NC: Behavior Change Strategies (2007-2008)

Citation:
Wing RR, Jeffery RW, Burton LR, Thorson C, Nissinoff KS, Baxter JE. Food provision vs. structured meal plans in the behavioral treatment of obesity. Int J Obes Relat Metab Disord. 1996 Jan; 20 (1): 56-62.
 
Study Design:
Randomized Controlled Trial
Class:
A - Click here for explanation of classification scheme.
Quality Rating:
Positive POSITIVE: See Quality Criteria Checklist below.
Research Purpose:

The purpose of this study was to examine the contribution of the following three components, to the benefits observed with a food provision program:

  1. Meal plans
  2. Food itself
  3. Fact that the food was provided free.

On the outcome weight loss:

To evaluate whether food provision reduces the perceived barriers to weight loss, affects the types of foods available in the home, increases attendance at treatment meetings, or influences meal patterns or the types of foods consumed.

Inclusion Criteria:
  1. Aged 15 to 55 years
  2. 30 to 70 pounds overweight based on Metropolitan Life Insurance norms
  3. Not pregnant or planning to become pregnant within the next 18 months
  4. Free of illnesses that would preclude participation in a diet or exercise program.
Exclusion Criteria:

Subjects not meeting above inclusion criteria.

Description of Study Protocol:

Recruitment

  • Newspaper advertisements were used to recruit a sample of 163 overweight women
  • Half of these women were from Minneapolis-St.Paul, Minnesota area and half from Pittsburgh, Pennsylvania.  

Design

Subjects were randomly assigned to one of four treatment groups:

  1. Standard Behavioral Treatment (SBT)
  2. SBT plus structured meal plans and grocery lists (MENU Group)
  3. SBT plus structured meal plans plus food provision with participants sharing the cost of the food (BUY FOOD Group)
  4. SBT plus structured meal plans plus food provision with the food provided free (FREE FOOD Group).

Dependent Variables

Body weight and variables related to eating behavior were assessed at the start and end of the 26-week SBT program and measures of adherence (attendance and diary completions) were assessed each week throughout the program.

Intervention

The four groups participated in identical behavioral treatment (SBT) programs. Group sessions were held weekly for 26 weeks with approximately 20 members per group. Treatment sessions were led by therapists with training in nutrition or behavioral modification. All participants were assigned a calorie goal of 1,000 or 1,500kcals per day based on initial body weight and were instructed to consume less than 20% calories from fat. Exercise in the form of walking was prescribed with gradually increasing goals.

The main difference between treatment groups was in the manner the diet was prescribed:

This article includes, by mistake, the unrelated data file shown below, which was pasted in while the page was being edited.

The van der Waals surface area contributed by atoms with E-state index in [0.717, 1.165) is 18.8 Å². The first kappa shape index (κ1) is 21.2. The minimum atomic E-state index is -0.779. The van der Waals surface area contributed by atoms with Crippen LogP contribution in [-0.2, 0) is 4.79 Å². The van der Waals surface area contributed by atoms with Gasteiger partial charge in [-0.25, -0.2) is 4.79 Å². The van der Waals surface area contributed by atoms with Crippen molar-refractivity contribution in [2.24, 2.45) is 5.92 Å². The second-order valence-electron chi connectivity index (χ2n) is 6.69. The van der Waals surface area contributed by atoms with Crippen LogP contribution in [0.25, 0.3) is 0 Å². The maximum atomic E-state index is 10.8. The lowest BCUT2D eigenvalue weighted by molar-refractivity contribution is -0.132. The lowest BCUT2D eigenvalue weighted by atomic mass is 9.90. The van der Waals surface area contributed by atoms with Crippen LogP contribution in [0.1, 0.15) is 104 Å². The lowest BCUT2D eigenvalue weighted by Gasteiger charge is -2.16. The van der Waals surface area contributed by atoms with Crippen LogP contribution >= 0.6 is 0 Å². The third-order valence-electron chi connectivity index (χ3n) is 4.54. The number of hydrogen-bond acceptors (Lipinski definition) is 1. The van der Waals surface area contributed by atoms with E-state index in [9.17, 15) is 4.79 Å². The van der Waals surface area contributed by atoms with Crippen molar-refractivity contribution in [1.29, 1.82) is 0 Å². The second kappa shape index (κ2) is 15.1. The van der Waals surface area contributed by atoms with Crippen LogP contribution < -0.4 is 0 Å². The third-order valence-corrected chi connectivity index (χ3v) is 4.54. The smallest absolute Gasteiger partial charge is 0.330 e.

• Group One (SBT): Instructed to stay below their calorie and fat goals and were taught basic principles of healthy eating
  • Group Two (MENU): Provided with written meal plans indicating exactly what they should consume (including types of foods and portion sizes) for five breakfasts and five dinners each week. Also provided with a weekly grocery list to purchase foods on their meal plan. Subjects were allowed to choose their own lunches and meals on two other days of the week provided they stay within calorie and fat goals.
  • Group Three (BUY FOOD): Provided with the same meal plans as group two as well as a box of food containing all of the items described on the meal plans in the appropriate portion sizes. Subjects were required to pay $25.00 per week to receive the food.
  • Group Four (FREE FOOD): Provided with the same meal plans, the same box of food as group three, but their food was provided to them at no cost.

Statistical Analysis

Analysis completed using SAS. For analysis of variables measured at baseline and at six months, the difference between these two time points was calculated. Analysis of co-variance was then used to examine the effects of treatment conditions, center and their interactions on the changes from baseline to six months, adjusted for baseline variables.

Data Collection Summary:

Timing of Measurements
Measures were taken at baseline, the end of the 26-week Program and at one-year follow-up.

Dependent Variables

  • Variable One, weight: Measured using a balance beam scale. Participants were weighed in street clothes, without shoes. Height was assessed with a stadiometer and used to calculate BMI (kg/m2).
  • Variable Two, barriers to adherence: Subjects completed a 10-item questionnaire regarding self-perceived barriers to their weight loss efforts. For each item, participants indicated on a 5-point scale the extent to which this acted as a barrier to their weight loss effort.
    • Variable 2a: Difficulty having appropriate foods available
    • Variable 2b: Difficulty estimating portion size
    • Variable 2c: Difficulty finding time to plan meals
    • Variable 2d: Difficulty controlling eating when not hungry
  • Variable Three, eating patterns: Subjects indicated on how many days per week they usually ate breakfast, lunch, dinner and snacks and the frequency with which they ate in restaurants.
    • Variable 3a: Ate Breakfast
    • Variable 3b: Ate Lunch
    • Variable 3c: Ate Dinner
    • Variable 3d: Ate Snacks
  • Variable Four: food stored in home: Subjects were given this questionnaire to complete at home. They were asked to examine their refrigerator and cupboards to indicate which of 77 foods listed on the questionnaire were currently available in the home. After the questionnaire was pilot tested, the reliability of results across a one-week time interval and between the subject and person living in the home were adequate.
    • Variable 4a: Fruits and vegetables
    • Variable 4b: Low fat meat
    • Variable 4c: Medium fat meat
    • Variable 4d: High fat meat
    • Variable 4e: Bread and cereal
    • Variable 4f: Salty snacks